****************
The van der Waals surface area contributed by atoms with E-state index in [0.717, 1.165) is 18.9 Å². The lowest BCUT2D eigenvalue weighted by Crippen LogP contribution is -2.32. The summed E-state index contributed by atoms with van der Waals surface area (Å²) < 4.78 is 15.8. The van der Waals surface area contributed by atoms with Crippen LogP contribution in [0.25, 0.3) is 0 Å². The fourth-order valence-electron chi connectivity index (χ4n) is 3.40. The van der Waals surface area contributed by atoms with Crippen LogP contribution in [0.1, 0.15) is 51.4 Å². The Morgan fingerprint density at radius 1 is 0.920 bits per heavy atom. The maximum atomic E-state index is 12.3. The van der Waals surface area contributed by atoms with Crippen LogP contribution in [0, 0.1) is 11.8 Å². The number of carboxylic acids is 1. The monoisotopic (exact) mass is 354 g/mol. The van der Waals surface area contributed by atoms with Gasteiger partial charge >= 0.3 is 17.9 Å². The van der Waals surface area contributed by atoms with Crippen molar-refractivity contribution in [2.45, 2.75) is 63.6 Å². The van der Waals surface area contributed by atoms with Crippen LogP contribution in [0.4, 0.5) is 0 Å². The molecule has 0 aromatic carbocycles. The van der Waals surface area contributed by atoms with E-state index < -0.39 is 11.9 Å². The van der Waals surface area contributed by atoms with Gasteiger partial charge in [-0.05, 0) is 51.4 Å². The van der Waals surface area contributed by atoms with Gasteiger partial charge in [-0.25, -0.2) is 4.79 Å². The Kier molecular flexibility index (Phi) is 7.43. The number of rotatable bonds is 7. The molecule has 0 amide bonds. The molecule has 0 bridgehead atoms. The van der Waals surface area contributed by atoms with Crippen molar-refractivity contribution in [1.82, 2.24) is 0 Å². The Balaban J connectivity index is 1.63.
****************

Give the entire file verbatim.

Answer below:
The van der Waals surface area contributed by atoms with E-state index in [0.717, 1.165) is 18.9 Å². The lowest BCUT2D eigenvalue weighted by Crippen LogP contribution is -2.32. The summed E-state index contributed by atoms with van der Waals surface area (Å²) < 4.78 is 15.8. The van der Waals surface area contributed by atoms with Crippen LogP contribution in [0.25, 0.3) is 0 Å². The fourth-order valence-electron chi connectivity index (χ4n) is 3.40. The van der Waals surface area contributed by atoms with Crippen LogP contribution in [0.1, 0.15) is 51.4 Å². The Morgan fingerprint density at radius 1 is 0.920 bits per heavy atom. The maximum atomic E-state index is 12.3. The van der Waals surface area contributed by atoms with Crippen LogP contribution in [0, 0.1) is 11.8 Å². The number of carboxylic acids is 1. The monoisotopic (exact) mass is 354 g/mol. The van der Waals surface area contributed by atoms with Gasteiger partial charge >= 0.3 is 17.9 Å². The van der Waals surface area contributed by atoms with Crippen molar-refractivity contribution in [2.45, 2.75) is 63.6 Å². The van der Waals surface area contributed by atoms with Crippen LogP contribution in [0.4, 0.5) is 0 Å². The molecule has 0 aromatic carbocycles. The van der Waals surface area contributed by atoms with E-state index < -0.39 is 11.9 Å². The van der Waals surface area contributed by atoms with Gasteiger partial charge in [-0.05, 0) is 51.4 Å². The van der Waals surface area contributed by atoms with Gasteiger partial charge in [-0.25, -0.2) is 4.79 Å². The Kier molecular flexibility index (Phi) is 7.43. The number of rotatable bonds is 7. The molecule has 0 amide bonds. The molecule has 0 bridgehead atoms. The van der Waals surface area contributed by atoms with Crippen molar-refractivity contribution in [1.82, 2.24) is 0 Å². The Balaban J connectivity index is 1.63.